Posts Tagged ‘Australia’
- Ham radio responds as a pair of tropical cyclones hit Australia
- The FCC and the FDA look the future of medical remote electronics
- Printed FCC issued ham licenses come to an end
- Stunning images received from the latest ISS slow-scan television experiment
- And the nominating period opens for the 2015 Amateur Radio Newsline Young Ham of the Year Award
THIS WEEK'S NEWSCAST
How about that: It's the first episode of Linux in the Ham Shack for 2015! We hope everyone is having a great new year so far. In this episode, we talk with David Rowe, VK5DGR, of Adelaide, South Australia. David is an audio engineer, Ph.D. scholar, inventor of Codec2 and co-author of FreeDV, among his many accolades. We talk to David about his projects, Linux, amateur radio, life in Australia, LinuxConf AU, the new SM1000 FreeDV device, the amount of energy it takes to make a Krispy Kreme donut, home built electric cars, and much more. Until next time...
73 de The LHS Guys
After my grandfather passed away I spent a lot of time recalling the good times I had spent scrounging around his CB shack and hanging out with Pop “down the shed”. If you’ve spent time around old motorbikes, retired lawn mower engines, vacuum tube electronics and inches of dust you know what the shed smelt like and probably have a pretty good idea what it looked like as well. I used to be able to send Mum into fits by embedding a combination of oil, grease, dust and grinding compound into the knees and sleeves of my good clothes after spending the day “over south” (South Geelong)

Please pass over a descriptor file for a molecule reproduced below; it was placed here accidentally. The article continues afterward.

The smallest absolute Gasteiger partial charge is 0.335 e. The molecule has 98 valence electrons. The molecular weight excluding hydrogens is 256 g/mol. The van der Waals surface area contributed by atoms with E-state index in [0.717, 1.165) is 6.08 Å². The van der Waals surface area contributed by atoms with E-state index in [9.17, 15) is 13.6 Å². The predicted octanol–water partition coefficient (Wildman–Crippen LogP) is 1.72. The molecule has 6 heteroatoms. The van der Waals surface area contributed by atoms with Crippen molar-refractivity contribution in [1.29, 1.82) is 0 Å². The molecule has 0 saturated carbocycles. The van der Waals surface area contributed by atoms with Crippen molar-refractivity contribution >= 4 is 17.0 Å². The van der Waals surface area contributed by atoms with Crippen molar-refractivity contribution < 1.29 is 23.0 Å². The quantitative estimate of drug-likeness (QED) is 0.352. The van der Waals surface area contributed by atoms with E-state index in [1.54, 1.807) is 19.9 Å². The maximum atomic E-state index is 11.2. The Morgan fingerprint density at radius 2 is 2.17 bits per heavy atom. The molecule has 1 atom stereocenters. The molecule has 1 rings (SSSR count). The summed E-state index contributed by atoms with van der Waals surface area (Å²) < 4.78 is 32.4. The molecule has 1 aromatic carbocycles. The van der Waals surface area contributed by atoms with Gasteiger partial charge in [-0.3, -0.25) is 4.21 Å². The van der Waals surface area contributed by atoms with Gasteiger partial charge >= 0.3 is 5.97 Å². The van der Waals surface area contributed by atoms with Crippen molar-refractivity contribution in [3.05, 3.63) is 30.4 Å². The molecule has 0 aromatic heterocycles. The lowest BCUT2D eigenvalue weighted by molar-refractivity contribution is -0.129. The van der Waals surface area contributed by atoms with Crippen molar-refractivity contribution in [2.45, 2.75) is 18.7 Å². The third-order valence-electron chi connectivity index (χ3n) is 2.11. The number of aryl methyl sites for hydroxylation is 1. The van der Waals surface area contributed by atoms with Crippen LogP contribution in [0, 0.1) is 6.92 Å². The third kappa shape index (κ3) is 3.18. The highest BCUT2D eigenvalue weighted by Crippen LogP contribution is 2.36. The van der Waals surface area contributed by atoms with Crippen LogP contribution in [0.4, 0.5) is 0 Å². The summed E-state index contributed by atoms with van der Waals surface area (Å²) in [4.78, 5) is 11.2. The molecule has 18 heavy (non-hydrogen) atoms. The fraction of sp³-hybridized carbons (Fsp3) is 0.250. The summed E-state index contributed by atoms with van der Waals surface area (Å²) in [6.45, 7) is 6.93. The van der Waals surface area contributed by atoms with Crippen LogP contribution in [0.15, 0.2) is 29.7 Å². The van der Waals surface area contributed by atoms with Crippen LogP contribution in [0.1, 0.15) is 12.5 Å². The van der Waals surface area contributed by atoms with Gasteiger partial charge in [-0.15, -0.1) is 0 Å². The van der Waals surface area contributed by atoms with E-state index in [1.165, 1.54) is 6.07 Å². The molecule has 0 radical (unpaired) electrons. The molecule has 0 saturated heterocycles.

Even now I can still walk into any old auto mechanics and the smell brings back dozens of memories as clear as day … but one memory in particular had been bugging me for a while now. On several occasions I had used a magnificent rack mounted shortwave receiver that had been hooked to a long-wire antenna between the shed and the house. It had several plug in coils housed in bright metal boxes, one for each band as well as a unique tuning dial that had windows around the circumference with numbers that updated as the dial was turned.
|National HRO right? … Nope, its an Australian clone!|
For the longest time I was thinking what you are probably thinking now, I had been using a National HRO receiver right? Well, you’d be wrong … just as I had been for years! When I eventually asked my uncle about the receiver (I waited a long time as I feared it had been thrown out & honestly didn’t want to know if it had) he said, “The AR7?” … “Yes, its here in the garage covered in dust”. He went on to say that I could have the receiver if I could figure out some way to ship it … not a slight problem given the receiver, power supply and speaker are over 120 lbs!
Knowing now that I had been using a completely different receiver I set to work and found out what I could about this National HRO clone …
From : http://www.vk2bv.org/
The AR7 was produced during WW2 by Kingsley Radio of Melbourne for the R.A.A.F. These receivers were used in ground stations for long range communication over fixed circuits as well as for receiving signals from aircraft.
The AR7 was based largely on the National (USA) HRO model, a fact that did not go unnoticed by National. This was the subject of litigation during the war years. Over 3000 of these receivers were produced and for their time, produced excellent performance.